After a lukewarm launch and less-than-encouraging revelations about the company’s subscription figures, Quibi’s senior executives will take pay cuts as the short-form streaming service looks to cut costs.
Quibi’s chief executive Meg Whitman and its founder Jeffrey Katzenberg will each take a 10 percent hit to their salaries, according to a copy of an internal memo shared with Gizmodo. In that correspondence, Katzenberg and Whitman wrote that the company was looking “for ways to tighten our belt,” but said that Quibi was “in a good financial position” and said the company has recently brought on “a dozen” new employees.
“In regard to tightening our belt, our senior leadership team has volunteered to take a 10% pay cut because it’s the right thing to do,” Katzenberg and Whitman wrote. “We are excited about the future. As we shared in our most recent company meeting, the best is yet to come. We are confident in Quibi and the work that you are creating every day.”
They further said that Quibi is “not laying off staff as a part of cost saving measures.” However, that messaging appears to conflict with a report from the Wall Street Journal—which first reported the pay cuts—about internal discussions about further cash-saving measures. Citing a source familiar with the matter, the paper reported that the company has “discussed” layoffs for roughly 10 percent of the company’s 250 employees. When asked about the rumored layoffs, a Quibi spokesperson said it has already renewed at least two shows, Thanks A Million and Dishmantled, and plans to announce more renewals “in the near future.”
Quibi has yet to break the 2 million subscriber threshold, according to the Journal, despite offering a promo deal for 3 months of free streaming prior to its launch (though it’s netted 4.5 million downloads). By comparison, even struggling Apple TV+ is said to have signed up around 10 million subscribers by February even with its lean library of originals. Disney+, which launched around the same time as Apple’s streaming service, had a staggering 54 million subscriptions as of May, while CBS All Access and Showtime—which have been around much longer but aren’t goliaths in the space—recently reported a combined 13.5 million subscriptions.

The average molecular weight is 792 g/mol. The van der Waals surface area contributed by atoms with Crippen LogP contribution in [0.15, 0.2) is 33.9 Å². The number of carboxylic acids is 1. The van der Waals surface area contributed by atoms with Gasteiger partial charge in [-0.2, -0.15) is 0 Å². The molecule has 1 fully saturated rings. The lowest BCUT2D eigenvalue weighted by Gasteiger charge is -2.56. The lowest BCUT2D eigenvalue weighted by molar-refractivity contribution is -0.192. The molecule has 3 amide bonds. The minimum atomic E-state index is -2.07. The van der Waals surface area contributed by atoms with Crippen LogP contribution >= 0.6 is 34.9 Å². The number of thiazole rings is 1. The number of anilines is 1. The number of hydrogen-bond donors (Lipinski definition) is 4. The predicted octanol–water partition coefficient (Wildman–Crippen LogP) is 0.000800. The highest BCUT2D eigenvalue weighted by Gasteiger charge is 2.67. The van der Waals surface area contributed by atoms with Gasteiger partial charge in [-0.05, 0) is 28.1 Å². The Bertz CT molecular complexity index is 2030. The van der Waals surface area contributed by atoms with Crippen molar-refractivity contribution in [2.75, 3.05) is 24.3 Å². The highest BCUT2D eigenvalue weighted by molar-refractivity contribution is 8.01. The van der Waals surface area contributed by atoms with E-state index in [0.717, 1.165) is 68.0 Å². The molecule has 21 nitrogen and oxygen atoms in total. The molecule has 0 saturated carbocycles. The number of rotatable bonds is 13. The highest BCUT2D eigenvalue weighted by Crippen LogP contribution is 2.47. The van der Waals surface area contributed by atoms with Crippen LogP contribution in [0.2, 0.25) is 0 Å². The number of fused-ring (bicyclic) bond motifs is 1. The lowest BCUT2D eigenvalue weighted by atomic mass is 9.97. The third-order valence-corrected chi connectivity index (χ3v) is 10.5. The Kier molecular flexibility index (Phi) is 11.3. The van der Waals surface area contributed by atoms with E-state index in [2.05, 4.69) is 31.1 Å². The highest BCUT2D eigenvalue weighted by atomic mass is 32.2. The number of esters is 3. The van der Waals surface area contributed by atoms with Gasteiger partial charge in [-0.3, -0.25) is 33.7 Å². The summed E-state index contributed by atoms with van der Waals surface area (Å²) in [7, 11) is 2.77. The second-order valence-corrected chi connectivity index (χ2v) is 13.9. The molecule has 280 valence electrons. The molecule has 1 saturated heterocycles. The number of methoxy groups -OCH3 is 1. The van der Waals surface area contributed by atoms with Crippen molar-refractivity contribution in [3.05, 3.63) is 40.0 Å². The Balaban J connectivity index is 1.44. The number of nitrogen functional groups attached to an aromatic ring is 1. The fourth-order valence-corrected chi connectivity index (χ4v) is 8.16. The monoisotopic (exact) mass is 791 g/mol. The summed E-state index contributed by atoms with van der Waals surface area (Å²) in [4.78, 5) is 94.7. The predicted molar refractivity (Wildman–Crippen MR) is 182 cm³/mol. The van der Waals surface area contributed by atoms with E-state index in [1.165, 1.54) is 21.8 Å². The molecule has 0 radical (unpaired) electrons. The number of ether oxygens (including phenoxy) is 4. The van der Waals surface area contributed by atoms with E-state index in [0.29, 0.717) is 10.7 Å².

A thing to keep in mind is that Quibi really, really tried to reinvent the wheel with its goofy Turnstyle technology—which, by the way, Quibi is currently being sued over—and its own stubborn insistence that we all watch its videos exclusively on our phones, an already stupid demand of users who prefer streaming on the largest possible screen. Quibi did, in fact, roll out TV sreencasting support last week for Apple TV users, but it’s possible the feature has already arrived too late. Quibi’s moment to shine has come and gone, as newer services like HBO Max and Peacock roll out to users while others, like Apple TV+, continue to beef up their catalogs.
All of this is to say there simply isn’t much of a case for using Quibi right now—not with the number of streaming options available across devices that are practically giving their services away for free. And listen, I was rooting for Quibi—I really was. But Quibi always seemed like a service nobody really asked for. Pandemic or not, it’s starting to look like one that viewers don’t actually want either.